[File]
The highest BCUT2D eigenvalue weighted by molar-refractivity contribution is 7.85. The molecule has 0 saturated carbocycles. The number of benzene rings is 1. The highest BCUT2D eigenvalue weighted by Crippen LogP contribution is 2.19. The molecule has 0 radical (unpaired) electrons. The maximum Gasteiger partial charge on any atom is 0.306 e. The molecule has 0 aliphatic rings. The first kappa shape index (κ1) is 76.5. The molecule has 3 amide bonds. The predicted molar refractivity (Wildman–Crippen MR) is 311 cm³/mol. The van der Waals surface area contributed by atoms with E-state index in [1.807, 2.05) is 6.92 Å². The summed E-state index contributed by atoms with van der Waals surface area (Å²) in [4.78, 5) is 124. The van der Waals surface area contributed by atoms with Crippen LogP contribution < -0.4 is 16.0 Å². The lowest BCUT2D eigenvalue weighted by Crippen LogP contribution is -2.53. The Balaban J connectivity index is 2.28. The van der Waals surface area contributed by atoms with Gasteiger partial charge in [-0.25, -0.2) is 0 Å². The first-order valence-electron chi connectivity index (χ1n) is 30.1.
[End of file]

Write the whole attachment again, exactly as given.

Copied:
The highest BCUT2D eigenvalue weighted by molar-refractivity contribution is 7.85. The molecule has 0 saturated carbocycles. The number of benzene rings is 1. The highest BCUT2D eigenvalue weighted by Crippen LogP contribution is 2.19. The molecule has 0 radical (unpaired) electrons. The maximum Gasteiger partial charge on any atom is 0.306 e. The molecule has 0 aliphatic rings. The first kappa shape index (κ1) is 76.5. The molecule has 3 amide bonds. The predicted molar refractivity (Wildman–Crippen MR) is 311 cm³/mol. The van der Waals surface area contributed by atoms with E-state index in [1.807, 2.05) is 6.92 Å². The summed E-state index contributed by atoms with van der Waals surface area (Å²) in [4.78, 5) is 124. The van der Waals surface area contributed by atoms with Crippen LogP contribution < -0.4 is 16.0 Å². The lowest BCUT2D eigenvalue weighted by Crippen LogP contribution is -2.53. The Balaban J connectivity index is 2.28. The van der Waals surface area contributed by atoms with Gasteiger partial charge in [-0.25, -0.2) is 0 Å². The first-order valence-electron chi connectivity index (χ1n) is 30.1.